281 F3d 723 Country Club Estates Llc Llc v. Town of Loma Linda

281 F.3d 723

COUNTRY CLUB ESTATES, L.L.C., Country Club Estates, Inc., Villas of Loma Linda, L.L.C., Loma Linda Estates, Inc., Excalibur Land and Investments, Inc., Loma Linda Development, Inc., Appellants,

No. 01-2834WM.

United States Court of Appeals, Eighth Circuit.

Submitted: January 14, 2002.

Filed: February 22, 2002.

William J. Fleischaker, Joplin, MO, argued, for appellants.

Jeffrey L. Groves, Springfield, MO, argued (Penni R. Groves, on the brief), for appellee.

Before LOKEN, RICHARD S. ARNOLD, and MURPHY, Circuit Judges.


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The question presented is the validity under Missouri law of a zoning ordinance adopted by the Town of Loma Linda, Missouri. Under the ordinance, one-family dwellings of a single story must have a minimum of 1,800 square feet of above-ground living space, if they are located within a certain part of the Town. Plaintiffs own land affected by the ordinance. Under covenants applicable to the property, a minimum square footage of 1,640 was already in effect. Plaintiffs claim that the requirement of an additional 160 square feet is unreasonable and unrelated to the public health, welfare, or safety. Mo.Rev. Stat. § 89.040 (2000).


The District Court1 held, on motion for summary judgment, that the ordinance was not unreasonable or invalid for any of the reasons claimed. Plaintiffs argue that they were not allowed a fair chance to counter this point, but, as the District Court pointed out, plaintiffs themselves argued the merits of the issue in their suggestions in opposition to the motion for summary judgment. We agree with the District Court. Missouri cities have broad power to enact such zoning plans. Aesthetic requirements are among the policies that cities may pursue. See Stoyanoff v. Berkeley, 458 S.W.2d 305, 310 (Mo.1970) (per curiam).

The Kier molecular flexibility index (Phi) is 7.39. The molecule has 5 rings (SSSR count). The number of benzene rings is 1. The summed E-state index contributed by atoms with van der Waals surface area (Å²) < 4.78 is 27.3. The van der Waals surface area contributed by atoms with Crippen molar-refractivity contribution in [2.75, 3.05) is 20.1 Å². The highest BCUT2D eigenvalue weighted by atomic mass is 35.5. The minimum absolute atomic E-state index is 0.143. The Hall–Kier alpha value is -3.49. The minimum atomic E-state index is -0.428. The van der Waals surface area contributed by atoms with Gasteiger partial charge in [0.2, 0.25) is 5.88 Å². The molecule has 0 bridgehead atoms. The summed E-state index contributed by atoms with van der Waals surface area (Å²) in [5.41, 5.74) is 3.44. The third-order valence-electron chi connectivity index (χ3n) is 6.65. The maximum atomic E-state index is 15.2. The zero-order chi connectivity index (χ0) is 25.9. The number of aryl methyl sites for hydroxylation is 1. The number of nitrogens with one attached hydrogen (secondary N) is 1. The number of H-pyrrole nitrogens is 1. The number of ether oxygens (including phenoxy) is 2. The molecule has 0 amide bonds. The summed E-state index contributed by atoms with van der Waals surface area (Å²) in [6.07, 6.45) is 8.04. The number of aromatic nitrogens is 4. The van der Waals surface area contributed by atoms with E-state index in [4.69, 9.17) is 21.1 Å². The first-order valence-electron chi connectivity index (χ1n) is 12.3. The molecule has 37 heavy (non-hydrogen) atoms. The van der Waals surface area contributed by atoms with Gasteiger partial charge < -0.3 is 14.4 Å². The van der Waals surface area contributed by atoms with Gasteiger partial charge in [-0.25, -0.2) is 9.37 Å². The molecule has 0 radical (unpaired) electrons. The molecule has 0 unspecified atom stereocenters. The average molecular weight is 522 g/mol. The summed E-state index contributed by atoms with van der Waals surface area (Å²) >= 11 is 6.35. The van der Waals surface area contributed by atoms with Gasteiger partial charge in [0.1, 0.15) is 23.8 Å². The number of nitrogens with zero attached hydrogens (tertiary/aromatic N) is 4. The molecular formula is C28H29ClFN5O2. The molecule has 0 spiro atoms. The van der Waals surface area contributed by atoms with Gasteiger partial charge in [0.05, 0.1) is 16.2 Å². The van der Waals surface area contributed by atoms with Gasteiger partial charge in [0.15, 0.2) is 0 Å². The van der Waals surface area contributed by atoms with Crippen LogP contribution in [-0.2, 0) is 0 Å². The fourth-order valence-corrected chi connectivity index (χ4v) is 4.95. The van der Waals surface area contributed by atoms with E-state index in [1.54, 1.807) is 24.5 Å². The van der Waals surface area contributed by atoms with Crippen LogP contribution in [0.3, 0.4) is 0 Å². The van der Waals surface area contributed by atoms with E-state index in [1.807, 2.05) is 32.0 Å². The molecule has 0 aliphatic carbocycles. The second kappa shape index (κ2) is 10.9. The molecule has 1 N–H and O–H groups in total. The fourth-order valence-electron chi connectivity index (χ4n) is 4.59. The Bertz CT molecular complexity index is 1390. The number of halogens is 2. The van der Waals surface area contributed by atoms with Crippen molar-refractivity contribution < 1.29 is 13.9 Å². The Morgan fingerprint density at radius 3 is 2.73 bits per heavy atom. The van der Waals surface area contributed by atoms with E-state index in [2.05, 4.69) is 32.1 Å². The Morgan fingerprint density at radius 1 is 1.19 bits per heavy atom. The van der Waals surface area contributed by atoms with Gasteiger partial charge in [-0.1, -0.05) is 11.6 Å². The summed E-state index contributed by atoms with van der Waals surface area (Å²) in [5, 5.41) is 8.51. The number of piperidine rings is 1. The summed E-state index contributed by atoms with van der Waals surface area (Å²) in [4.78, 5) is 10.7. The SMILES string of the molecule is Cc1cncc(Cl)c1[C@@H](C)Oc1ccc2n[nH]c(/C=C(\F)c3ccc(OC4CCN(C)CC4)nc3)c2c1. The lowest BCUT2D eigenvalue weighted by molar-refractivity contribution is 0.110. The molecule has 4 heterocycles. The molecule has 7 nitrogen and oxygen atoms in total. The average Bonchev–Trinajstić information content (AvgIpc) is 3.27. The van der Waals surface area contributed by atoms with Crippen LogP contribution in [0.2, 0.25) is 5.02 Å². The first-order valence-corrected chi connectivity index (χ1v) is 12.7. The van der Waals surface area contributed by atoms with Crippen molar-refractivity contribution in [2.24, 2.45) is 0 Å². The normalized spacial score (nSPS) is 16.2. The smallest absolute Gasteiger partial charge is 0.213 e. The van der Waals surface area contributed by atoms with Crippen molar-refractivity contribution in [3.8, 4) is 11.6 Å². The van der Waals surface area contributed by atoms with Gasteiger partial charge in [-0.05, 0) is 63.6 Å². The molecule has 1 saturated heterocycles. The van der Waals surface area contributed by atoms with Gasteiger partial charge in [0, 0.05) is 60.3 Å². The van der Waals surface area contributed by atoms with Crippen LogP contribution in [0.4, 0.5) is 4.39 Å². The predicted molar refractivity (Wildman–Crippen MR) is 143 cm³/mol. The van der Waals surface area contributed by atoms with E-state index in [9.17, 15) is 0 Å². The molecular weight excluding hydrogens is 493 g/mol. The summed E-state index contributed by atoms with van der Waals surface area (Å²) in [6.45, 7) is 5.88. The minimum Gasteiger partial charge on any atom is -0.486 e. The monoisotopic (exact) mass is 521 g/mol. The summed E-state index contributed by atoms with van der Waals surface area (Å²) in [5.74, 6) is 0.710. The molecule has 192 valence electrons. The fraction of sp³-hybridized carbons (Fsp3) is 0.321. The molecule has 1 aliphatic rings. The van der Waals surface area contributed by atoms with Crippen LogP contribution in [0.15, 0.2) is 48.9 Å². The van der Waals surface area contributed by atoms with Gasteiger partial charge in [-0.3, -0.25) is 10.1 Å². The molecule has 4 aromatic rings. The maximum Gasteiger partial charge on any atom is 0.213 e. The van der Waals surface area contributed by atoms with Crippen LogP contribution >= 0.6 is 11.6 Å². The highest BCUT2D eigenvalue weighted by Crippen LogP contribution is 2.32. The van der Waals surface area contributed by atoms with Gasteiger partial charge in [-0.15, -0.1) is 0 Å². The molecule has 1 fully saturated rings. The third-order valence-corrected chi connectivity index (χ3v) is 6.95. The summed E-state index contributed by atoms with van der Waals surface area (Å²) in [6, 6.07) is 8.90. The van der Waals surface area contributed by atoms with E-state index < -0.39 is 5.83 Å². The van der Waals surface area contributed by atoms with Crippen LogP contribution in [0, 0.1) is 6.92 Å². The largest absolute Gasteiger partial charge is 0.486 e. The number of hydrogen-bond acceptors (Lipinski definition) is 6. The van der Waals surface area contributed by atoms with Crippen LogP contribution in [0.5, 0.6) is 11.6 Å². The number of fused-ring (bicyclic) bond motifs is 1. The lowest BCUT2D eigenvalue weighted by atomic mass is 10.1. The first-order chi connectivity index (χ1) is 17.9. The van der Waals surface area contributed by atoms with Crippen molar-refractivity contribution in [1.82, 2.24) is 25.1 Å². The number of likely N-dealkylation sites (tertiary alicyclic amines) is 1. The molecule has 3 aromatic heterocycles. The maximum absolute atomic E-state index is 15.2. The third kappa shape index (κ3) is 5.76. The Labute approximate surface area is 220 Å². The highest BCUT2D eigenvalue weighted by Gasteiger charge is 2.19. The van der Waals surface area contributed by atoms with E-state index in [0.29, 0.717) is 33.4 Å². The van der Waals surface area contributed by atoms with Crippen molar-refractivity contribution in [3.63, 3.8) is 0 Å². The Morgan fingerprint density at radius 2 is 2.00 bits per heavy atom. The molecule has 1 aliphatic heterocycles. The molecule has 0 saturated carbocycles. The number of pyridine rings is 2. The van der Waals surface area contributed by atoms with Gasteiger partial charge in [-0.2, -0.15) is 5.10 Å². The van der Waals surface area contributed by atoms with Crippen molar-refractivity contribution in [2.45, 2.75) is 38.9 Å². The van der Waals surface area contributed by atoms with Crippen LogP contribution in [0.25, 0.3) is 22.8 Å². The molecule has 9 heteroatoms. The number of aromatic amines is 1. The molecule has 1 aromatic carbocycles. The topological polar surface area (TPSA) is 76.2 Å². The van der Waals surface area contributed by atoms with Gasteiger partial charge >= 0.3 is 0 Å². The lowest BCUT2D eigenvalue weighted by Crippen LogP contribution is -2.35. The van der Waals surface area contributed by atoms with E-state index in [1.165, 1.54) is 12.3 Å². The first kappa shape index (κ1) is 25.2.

To the extent that plaintiffs are arguing that the ordinance is unreasonable or invalid as applied to them, as opposed to being invalid on its face, the District Court held that they had failed to exhaust their administrative remedies, and that the case was, accordingly, not ripe for disposition. We agree. Mo.Rev.Stat. § 89.100 (2000). Plaintiffs could have, but did not, seek a waiver from the Trustees of the Town.


Accordingly, substantially for the reasons set out in the opinion of the District Court, we affirm.2



The Hon. Gary Fenner, United States District Judge for the Western District of Missouri


For an earlier stage of this case, involving the claim that the Town had not been lawfully created under Missouri law, and that the ordinance was invalid for that reason, seeCountry Club Estates, L.L.C. v. Town of Loma Linda, 213 F.3d 1001 (8th Cir.2000). This claim was dismissed on remand after the prior appeal and is no longer in the case.